The owner of a small fitness gym in Massachusetts has filed a lawsuit against the state’s governor for forcing closure of his business due to COVID-19.
David Dos Santos, CEO Of Gym World, is currently working to have all of his locations open by July 6, but he’s concerned that date may be pushed out by state lawmakers.
In a lawsuit filed against Massachusetts governor Charlie Baker’s office, Dos Santos contends that the closure of all gyms March 24 as part of nonessential businesses is unlawful and unconstitutional and caused his business to lose millions of dollars.
As part of the lawsuit, Dos Santos is asking for reparations, as well as the green light for all of his 11 Gym World locations to be allowed to open immediately.
“We had to take legal action,” Dos Santos said. “We had to protect our business.”
Dos Santos told The Sun that the five Best Fitness gyms in Massachusetts were responsible for about $15 million in annual revenue when open and employed about 310 workers. When the gyms closed their doors to their roughly 25,000 customers in March, they laid off staff and immediately suspended all monthly member billings.
Rent for the five buildings, which still needs to be paid, cost a total of about $135,000 a month.
“But how much do you think a person can pay every month and not make any revenue?” Dos Santos said. “At some point, the rubber hits the road. Are we far away from that? Yeah, because we have good business people and a good business sense. But this is hurting me and my family.”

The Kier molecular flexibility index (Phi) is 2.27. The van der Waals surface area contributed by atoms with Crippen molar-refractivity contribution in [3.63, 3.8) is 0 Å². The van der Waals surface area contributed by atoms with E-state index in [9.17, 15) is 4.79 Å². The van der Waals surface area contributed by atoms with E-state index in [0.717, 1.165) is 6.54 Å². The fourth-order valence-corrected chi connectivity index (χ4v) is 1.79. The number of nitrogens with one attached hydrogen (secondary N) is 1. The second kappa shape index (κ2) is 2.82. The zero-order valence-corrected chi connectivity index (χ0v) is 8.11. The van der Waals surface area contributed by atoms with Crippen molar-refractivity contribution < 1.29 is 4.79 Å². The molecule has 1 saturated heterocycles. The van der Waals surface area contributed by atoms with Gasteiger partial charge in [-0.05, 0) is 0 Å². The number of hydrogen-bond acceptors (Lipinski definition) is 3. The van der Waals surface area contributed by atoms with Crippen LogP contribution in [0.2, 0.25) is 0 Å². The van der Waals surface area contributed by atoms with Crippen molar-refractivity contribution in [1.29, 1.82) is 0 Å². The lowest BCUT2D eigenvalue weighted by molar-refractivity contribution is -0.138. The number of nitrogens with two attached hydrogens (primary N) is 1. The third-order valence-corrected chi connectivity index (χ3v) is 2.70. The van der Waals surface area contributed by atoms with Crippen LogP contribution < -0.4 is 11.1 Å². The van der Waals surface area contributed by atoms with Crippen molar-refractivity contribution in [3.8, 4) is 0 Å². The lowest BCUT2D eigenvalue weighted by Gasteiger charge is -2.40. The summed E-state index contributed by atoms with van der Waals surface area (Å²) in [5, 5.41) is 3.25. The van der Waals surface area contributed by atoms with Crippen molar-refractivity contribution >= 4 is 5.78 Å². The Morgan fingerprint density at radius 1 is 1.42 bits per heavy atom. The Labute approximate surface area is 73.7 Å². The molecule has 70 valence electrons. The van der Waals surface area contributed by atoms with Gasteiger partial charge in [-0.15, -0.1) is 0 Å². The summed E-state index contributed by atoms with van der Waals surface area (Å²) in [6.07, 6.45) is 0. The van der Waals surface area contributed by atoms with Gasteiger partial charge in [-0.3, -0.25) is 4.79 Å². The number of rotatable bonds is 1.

Baker has identified six things that will determine how fast his state can reopen, including the positive test rate of COVID-19, the number of deaths from the virus, the number of people hospitalized with the virus, and the health care system’s readiness, testing capacity and contact tracing capabilities.
At a press conference last Friday, Baker said that positive test rates have fallen 92 percent since mid-April and hospitalization rates have decreased 72 percent over the same period.
Massachusetts is currently in the second phase of its reopening, which includes indoor dining and in-store retail shopping. Indoor gyms are part of phase three, which was on track to begin June 29 but has since been pushed out to July 6 and possibly longer.
“It’s a financial struggle,” Dos Santos said. “We have to have a date of opening. We can’t just keep on pushing it back, and we can’t go without revenue forever. … People can sit inside, have dinner at a table with no mask, but you can’t allow people to workout in a 40,000-square-foot gym?”
As part of his lawsuit, Dos Santos challenges Baker’s classification of gyms as nonessential.
“A lot of people live longer, healthier lives more prosperous lives, because they can work out and stay healthy longer,” Dos Santos said. “Maybe (Baker) doesn’t think it’s essential, but that’s not true. It’s essential piece of peoples’ lives."